A therapist once tried to explain to me why people in states of extreme anger aren’t able to reason: if you monitor the brain of someone in such a state on an fMRI scan, you’ll see the frontal cortex — where reasoning is ostensibly “housed” — go dark, shut down. An enraged person literally can’t reason, she solemnly intoned; the hardware that runs that particular piece of cognitive software is temporarily off-line.
But here’s the thing: that whole line of reasoning gets this topic completely backwards. We’ve known since Aristotle (hell, since Homer, writing about Achilles), that rage and other intense passions inhibit reasoning. No surprise there. And in fact, it’s only because we know this about people — only because we understand what a rational person looks like and does, and what an enraged person looks like and does — that we’re able to interpret the fMRI scan in the first place. We look at the activity in the brain of an angry person, notice that the amygdala is particularly active, and think, “Hey, maybe the amygdala has some relation to anger.” If the amygdala lit up when someone was smiling and chatting cheerfully, do you think anyone would’ve drawn the same connection? (I’m told by people better informed than I that the idea that complex processes like higher-order reasoning or anger can be tightly correlated to particular brain structures is mostly fantasy, but let’s just keep things simple.)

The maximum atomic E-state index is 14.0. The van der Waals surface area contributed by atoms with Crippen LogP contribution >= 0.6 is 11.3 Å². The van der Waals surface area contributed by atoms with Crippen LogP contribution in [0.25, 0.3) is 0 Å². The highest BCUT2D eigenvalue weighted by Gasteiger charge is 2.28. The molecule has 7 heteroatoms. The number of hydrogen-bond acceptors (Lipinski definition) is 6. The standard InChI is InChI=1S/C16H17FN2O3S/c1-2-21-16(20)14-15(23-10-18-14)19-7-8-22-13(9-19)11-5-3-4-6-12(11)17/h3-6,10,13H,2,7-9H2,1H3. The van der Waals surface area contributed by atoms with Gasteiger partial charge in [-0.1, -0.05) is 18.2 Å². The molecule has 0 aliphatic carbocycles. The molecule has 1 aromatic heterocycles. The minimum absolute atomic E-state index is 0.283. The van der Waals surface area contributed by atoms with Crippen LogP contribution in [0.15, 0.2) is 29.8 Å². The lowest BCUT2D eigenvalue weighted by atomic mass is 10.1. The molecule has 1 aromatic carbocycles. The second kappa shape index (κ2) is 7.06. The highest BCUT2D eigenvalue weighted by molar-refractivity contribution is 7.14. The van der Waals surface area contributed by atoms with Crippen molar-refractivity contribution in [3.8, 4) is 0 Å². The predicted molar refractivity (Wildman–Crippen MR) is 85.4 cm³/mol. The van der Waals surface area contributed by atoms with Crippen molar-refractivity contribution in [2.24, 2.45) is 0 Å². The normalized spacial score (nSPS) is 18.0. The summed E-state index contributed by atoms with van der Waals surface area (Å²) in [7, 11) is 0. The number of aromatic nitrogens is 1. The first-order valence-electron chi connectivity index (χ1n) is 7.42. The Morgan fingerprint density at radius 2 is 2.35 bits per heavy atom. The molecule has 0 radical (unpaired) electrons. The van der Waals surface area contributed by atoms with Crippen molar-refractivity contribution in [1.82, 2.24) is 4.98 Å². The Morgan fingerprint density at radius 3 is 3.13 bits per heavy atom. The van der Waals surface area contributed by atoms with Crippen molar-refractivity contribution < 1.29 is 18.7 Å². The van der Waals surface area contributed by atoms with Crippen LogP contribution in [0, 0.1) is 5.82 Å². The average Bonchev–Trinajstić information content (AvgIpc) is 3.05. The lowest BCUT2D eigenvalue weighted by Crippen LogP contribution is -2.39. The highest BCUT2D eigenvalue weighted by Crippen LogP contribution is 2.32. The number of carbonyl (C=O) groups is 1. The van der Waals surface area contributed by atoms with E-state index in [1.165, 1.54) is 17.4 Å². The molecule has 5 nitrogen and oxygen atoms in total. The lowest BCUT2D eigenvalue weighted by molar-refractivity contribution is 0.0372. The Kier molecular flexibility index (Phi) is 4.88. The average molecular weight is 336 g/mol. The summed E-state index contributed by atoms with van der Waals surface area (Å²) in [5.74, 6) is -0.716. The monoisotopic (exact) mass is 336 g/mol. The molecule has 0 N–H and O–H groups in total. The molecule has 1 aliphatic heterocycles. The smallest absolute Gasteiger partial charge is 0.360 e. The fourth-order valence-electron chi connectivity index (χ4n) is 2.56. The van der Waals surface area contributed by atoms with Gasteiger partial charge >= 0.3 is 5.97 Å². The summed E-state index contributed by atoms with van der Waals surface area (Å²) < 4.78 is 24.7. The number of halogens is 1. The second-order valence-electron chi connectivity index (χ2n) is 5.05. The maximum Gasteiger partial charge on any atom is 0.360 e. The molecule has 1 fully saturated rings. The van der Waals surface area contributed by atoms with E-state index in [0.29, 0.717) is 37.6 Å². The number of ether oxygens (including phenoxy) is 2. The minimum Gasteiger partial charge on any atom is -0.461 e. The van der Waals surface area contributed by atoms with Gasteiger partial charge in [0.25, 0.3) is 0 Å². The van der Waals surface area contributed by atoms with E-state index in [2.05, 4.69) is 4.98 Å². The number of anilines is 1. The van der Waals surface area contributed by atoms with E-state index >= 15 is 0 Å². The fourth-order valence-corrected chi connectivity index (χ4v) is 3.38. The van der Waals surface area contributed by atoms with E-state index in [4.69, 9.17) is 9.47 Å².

Far from substituting for the supposedly superficial “folk psychology” of ordinary life and traditional philosophy, the neuroscience of human behavior is entirely parasitic on it, because (as Roger Scruton argues in The Soul of the World, among many other works) the persons to whom that behavior belongs exist only on the surfaces of things, in the social world where we meet one another face to face and “I to I.”